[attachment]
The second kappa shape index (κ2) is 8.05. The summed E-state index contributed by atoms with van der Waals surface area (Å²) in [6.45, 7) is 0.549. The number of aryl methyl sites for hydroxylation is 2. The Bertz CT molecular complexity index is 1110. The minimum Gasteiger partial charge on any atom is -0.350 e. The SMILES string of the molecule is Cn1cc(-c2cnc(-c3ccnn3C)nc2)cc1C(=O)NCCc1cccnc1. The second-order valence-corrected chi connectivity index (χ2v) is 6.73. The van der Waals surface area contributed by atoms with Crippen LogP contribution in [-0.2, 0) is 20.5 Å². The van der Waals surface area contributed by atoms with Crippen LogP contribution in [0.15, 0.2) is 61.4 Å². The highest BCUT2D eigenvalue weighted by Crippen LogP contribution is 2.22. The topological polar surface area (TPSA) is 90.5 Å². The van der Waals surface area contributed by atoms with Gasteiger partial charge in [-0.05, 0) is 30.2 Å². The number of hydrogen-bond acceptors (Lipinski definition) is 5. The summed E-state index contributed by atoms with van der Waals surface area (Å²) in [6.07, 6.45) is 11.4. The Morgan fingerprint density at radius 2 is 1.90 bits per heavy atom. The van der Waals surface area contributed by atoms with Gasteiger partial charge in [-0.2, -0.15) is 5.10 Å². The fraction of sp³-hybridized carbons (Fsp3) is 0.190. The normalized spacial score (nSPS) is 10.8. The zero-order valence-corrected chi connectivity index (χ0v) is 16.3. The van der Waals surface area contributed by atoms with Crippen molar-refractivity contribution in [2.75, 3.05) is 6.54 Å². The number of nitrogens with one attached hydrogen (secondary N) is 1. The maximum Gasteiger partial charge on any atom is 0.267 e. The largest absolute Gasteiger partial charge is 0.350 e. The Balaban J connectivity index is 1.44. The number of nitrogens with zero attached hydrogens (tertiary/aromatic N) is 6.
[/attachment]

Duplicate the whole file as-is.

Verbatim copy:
The second kappa shape index (κ2) is 8.05. The summed E-state index contributed by atoms with van der Waals surface area (Å²) in [6.45, 7) is 0.549. The number of aryl methyl sites for hydroxylation is 2. The Bertz CT molecular complexity index is 1110. The minimum Gasteiger partial charge on any atom is -0.350 e. The SMILES string of the molecule is Cn1cc(-c2cnc(-c3ccnn3C)nc2)cc1C(=O)NCCc1cccnc1. The second-order valence-corrected chi connectivity index (χ2v) is 6.73. The van der Waals surface area contributed by atoms with Crippen LogP contribution in [-0.2, 0) is 20.5 Å². The van der Waals surface area contributed by atoms with Crippen LogP contribution in [0.15, 0.2) is 61.4 Å². The highest BCUT2D eigenvalue weighted by Crippen LogP contribution is 2.22. The topological polar surface area (TPSA) is 90.5 Å². The van der Waals surface area contributed by atoms with Gasteiger partial charge in [-0.05, 0) is 30.2 Å². The number of hydrogen-bond acceptors (Lipinski definition) is 5. The summed E-state index contributed by atoms with van der Waals surface area (Å²) in [6.07, 6.45) is 11.4. The Morgan fingerprint density at radius 2 is 1.90 bits per heavy atom. The van der Waals surface area contributed by atoms with Gasteiger partial charge in [-0.2, -0.15) is 5.10 Å². The fraction of sp³-hybridized carbons (Fsp3) is 0.190. The normalized spacial score (nSPS) is 10.8. The zero-order valence-corrected chi connectivity index (χ0v) is 16.3. The van der Waals surface area contributed by atoms with Crippen molar-refractivity contribution in [2.75, 3.05) is 6.54 Å². The number of nitrogens with one attached hydrogen (secondary N) is 1. The maximum Gasteiger partial charge on any atom is 0.267 e. The largest absolute Gasteiger partial charge is 0.350 e. The Balaban J connectivity index is 1.44. The number of nitrogens with zero attached hydrogens (tertiary/aromatic N) is 6.